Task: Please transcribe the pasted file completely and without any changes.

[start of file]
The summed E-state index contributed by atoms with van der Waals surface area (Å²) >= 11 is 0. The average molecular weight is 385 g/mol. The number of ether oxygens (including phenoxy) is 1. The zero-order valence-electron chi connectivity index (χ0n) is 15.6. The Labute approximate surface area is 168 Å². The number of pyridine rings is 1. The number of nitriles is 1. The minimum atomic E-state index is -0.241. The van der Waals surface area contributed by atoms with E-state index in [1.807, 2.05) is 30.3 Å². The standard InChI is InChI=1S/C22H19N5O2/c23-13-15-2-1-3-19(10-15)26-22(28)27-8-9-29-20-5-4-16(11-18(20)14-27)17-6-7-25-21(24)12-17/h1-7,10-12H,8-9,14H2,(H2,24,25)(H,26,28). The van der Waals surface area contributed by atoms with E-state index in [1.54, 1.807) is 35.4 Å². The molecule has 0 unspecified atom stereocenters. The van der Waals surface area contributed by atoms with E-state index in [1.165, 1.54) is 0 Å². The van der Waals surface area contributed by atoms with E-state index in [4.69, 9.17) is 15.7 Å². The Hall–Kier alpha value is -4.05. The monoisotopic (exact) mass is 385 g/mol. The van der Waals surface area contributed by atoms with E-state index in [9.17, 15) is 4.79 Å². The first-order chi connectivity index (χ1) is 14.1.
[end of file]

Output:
The summed E-state index contributed by atoms with van der Waals surface area (Å²) >= 11 is 0. The average molecular weight is 385 g/mol. The number of ether oxygens (including phenoxy) is 1. The zero-order valence-electron chi connectivity index (χ0n) is 15.6. The Labute approximate surface area is 168 Å². The number of pyridine rings is 1. The number of nitriles is 1. The minimum atomic E-state index is -0.241. The van der Waals surface area contributed by atoms with E-state index in [1.807, 2.05) is 30.3 Å². The standard InChI is InChI=1S/C22H19N5O2/c23-13-15-2-1-3-19(10-15)26-22(28)27-8-9-29-20-5-4-16(11-18(20)14-27)17-6-7-25-21(24)12-17/h1-7,10-12H,8-9,14H2,(H2,24,25)(H,26,28). The van der Waals surface area contributed by atoms with E-state index in [1.54, 1.807) is 35.4 Å². The molecule has 0 unspecified atom stereocenters. The van der Waals surface area contributed by atoms with E-state index in [1.165, 1.54) is 0 Å². The van der Waals surface area contributed by atoms with E-state index in [4.69, 9.17) is 15.7 Å². The Hall–Kier alpha value is -4.05. The monoisotopic (exact) mass is 385 g/mol. The van der Waals surface area contributed by atoms with E-state index in [9.17, 15) is 4.79 Å². The first-order chi connectivity index (χ1) is 14.1.